Kerala HC rejects petition against draft regulation of Lakshadweep Administration

KC Gopakumar Kochi | Updated on June 17, 2021

(File photo) An aerial view of a coral spawning observed by WTI researcher in Lakshadweep   -  PTI

The regulation proposes to develop towns on inhabited islands

A Division Bench of the Kerala High Court on Thursday dismissed a writ petition challenging the draft Lakshadweep Development Authority Regulation 2021 which proposes to develop towns on inhabited Lakshadweep islands.

The petition was filed by K P Noushad Ali, secretary of Kerala Pradesh Congress Committee. According to him, the draft regulation grants the administrator the power to “declare any area to be a planning area” on the islands, for the purpose of development.

Also read: Administrator never tried to understand islanders’ culture: Lakshadweep MP

The petitioner contended that the draft bill gave sweeping powers to the administration and all its bodies to directly interfere with an islander’s right to possess and retain their property. The draft regulation was widely opposed as it vested that the Administrator with the powers to remove or usurp smallholdings of property owned by the islanders.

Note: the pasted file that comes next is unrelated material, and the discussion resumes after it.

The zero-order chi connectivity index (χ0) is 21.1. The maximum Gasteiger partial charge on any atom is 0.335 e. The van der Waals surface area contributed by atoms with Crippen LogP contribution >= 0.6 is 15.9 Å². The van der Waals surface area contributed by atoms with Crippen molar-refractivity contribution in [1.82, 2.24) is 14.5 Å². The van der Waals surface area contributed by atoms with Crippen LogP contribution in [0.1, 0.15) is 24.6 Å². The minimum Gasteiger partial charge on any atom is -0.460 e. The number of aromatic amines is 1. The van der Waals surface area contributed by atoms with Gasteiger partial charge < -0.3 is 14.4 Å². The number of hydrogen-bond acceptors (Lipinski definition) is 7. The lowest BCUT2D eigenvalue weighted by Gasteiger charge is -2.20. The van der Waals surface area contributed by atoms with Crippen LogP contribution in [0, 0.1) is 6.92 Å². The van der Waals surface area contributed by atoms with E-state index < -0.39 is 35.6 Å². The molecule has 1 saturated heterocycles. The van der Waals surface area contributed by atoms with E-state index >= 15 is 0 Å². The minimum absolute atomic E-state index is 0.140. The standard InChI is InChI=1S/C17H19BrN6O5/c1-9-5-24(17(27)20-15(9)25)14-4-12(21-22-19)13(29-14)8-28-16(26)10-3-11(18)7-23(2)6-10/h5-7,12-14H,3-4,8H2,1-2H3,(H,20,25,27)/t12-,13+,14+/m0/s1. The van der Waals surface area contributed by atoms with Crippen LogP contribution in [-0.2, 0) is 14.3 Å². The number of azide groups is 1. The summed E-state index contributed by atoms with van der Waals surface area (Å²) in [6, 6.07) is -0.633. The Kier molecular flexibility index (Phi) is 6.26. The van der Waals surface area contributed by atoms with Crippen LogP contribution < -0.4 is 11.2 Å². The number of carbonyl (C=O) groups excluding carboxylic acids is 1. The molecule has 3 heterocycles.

The petitioner also challenged the procedure to be followed for auctioning livestock on the islands and also the decision to discontinue the service of the temporary staff engaged by the administration in certain sectors.

Dismissing the petition, the Bench comprising Justice S.V. Bhatti and Justice Murali Purushothaman observed that examination of the legality of the draft regulation which was under the active consideration of the administration was completely premature. The draft stipulation could not be challenged through a Public Interest Litigation.

Also read: Lakshadweep Collector justifies reforms

The court also noted that it was well settled that championing the cause concerning service matters by way of a Public Interest Litigation was impermissible and also unavailable on the ground that the petitioner lacked the locus standi to question the legality of the decision.

Besides, the petitioner had not satisfied as to his standing vis-à-vis the affairs of Lakshadweep Island to entertain the Public Interest Litigation. “The petitioner in the name of Public Interest Litigation could not expand the consideration with inchoate knowledge about the inhabitants of the island,” the court added.

Published on June 17, 2021

Follow us on Telegram, Facebook, Twitter, Instagram, YouTube and Linkedin. You can also download our Android App or IOS App.

This article is closed for comments.
Please Email the Editor

You May Also Like